So, if the front office makes the official decision in February that it will buyout either Girardi and/or Staal in June, in order to procure the cap space needed to retain the free agents; could that be enough to prevent a deadline trade? Yes, it would. If Gorton is determined to “keep the band together” with Hayes, Kreider, Miller & Yandle… without trading a big contract like Nash… then buying out Girardi & Staal would be enough to do so.
In fact, there would be enough room to sign both Yandle AND Miller to long-term extensions while accommodating a shrinking cap. That is, if the team felt the tradeoff of deleting Girardi & Staal from the blueline to keep the forwards together was a worthwhile proposition. This chart assumes that Dylan McIlrath would be able to handle 2nd pair minutes, Brady Skjei would transition smoothly into the 3rd pair role, and the 6th & 7th defenseman slots would be filled with $2.15 million in free agent pick-ups.
– If the team is expecting a salary cap reduction, they must know that keeping all of Hayes + Kreider + Miller + Nash + Yandle is virtually impossible. The only way the keep all of them is if A) they plan to buyout another large contract in June, or B) retain all players on the roster for a 2016 playoff run, knowing full well you’ll lose Yandle for nothing in July.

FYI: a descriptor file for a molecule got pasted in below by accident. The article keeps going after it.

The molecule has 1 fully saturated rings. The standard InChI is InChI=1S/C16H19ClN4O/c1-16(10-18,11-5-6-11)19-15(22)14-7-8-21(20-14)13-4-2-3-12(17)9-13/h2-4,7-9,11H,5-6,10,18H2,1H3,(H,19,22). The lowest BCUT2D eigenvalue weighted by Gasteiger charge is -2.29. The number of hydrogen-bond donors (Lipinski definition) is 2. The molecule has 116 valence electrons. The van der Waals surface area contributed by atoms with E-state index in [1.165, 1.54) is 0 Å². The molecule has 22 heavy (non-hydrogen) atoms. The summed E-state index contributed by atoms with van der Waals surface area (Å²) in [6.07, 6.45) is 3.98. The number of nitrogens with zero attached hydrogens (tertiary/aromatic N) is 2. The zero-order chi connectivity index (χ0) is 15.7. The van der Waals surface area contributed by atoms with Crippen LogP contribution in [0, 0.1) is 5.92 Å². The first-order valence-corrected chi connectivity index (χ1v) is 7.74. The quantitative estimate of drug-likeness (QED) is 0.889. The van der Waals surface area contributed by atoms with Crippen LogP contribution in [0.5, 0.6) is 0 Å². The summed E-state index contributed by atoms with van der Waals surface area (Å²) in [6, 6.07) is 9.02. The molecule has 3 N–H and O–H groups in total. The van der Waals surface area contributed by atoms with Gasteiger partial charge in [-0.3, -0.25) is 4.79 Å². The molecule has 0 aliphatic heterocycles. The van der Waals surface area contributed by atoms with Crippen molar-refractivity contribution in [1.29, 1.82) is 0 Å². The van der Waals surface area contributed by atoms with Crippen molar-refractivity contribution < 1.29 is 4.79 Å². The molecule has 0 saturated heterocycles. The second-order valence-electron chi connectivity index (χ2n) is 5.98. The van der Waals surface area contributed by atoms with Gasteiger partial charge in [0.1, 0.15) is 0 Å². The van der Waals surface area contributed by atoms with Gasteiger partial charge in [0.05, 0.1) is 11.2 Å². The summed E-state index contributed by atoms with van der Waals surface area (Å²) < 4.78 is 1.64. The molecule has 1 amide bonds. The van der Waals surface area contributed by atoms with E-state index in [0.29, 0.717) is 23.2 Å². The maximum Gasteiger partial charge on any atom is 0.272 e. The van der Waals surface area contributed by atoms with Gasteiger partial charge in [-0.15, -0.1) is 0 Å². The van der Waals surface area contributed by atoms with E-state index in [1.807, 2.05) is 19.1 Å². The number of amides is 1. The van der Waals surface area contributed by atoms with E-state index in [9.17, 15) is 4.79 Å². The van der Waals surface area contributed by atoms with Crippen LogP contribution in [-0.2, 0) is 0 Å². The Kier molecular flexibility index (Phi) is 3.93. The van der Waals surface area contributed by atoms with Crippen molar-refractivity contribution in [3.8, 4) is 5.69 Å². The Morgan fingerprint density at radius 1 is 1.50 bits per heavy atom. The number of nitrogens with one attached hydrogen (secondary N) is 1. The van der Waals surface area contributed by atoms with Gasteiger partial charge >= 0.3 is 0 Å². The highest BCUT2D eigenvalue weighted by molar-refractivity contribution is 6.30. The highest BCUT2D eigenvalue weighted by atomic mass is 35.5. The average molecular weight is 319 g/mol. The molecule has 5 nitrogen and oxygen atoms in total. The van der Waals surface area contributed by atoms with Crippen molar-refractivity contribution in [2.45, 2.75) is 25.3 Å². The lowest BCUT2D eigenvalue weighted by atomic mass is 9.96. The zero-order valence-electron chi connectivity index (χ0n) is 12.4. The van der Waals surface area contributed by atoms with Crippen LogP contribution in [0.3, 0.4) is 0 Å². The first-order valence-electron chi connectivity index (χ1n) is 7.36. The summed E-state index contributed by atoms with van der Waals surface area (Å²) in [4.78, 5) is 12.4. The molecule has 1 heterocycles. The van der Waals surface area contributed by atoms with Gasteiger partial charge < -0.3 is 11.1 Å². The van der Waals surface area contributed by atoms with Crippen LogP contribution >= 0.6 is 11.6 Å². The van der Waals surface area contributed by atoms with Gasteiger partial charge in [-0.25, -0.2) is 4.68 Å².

– If the team considers itself within grasp of Stanley Cup contention, it may go “all-in” once again, burning another batch of picks/prospects for a rental or two. If the team believes this is the final year of the “window” being open, it may very likely go for broke and once again double down on short-sighted movements that will result in a hangover come 2017 and beyond.
– If the team does not consider itself to be in the grasp of Cup contention, it may very well make moves more about trying to prepare for a Cup run in 2017 or 2018 than now, which could mean selling Yandle for assets. Admittedly, this would be a big deviation from the Sather-era school of thinking, as anytime the Rangers had a playoff chance come the deadline, Sather would make moves determined to equip the team for the postseason, regardless of its actual chances in the big dance.
Personally, for better or worse, I’d bet on the Rangers acquiring a rental or two once again. The team is in playoff position, and this spring represents Henrik Lundqvist’s final postseason under the age of 35. Girardi’s contract lasts until he’s 36. Staal until he’s 34. These are big contracts meant to grease the wheels in the now, and admittedly hurt later. Thus, the team making an admission of recalibration while the team sits in the playoff picture, without much ability to do much with these contracts… it seems unlikely.
And it’s not like Broadway is sitting on a treasure trove of draft picks & blooming prospects; no, most of them have been sold off in rental deals of yesteryear.
I’d expect more of the same this February.
I predict Yandle is traded for assets; if not a bundle of picks/prospects, then a roster skater more easily kept in 2016-17, even with a shrinking salary cap likely coming.
The trade deadline is February 29th. That’s only five weeks away. The Canadian Dollar is unlikely to change dramatically in that time span; but the NHL standings, as well as Yandle contract negotiations, surely can.
P.S.: Here’s a graph of the strength of the Canadian Dollar vs the American Dollar… Sleep tight, big-market teams!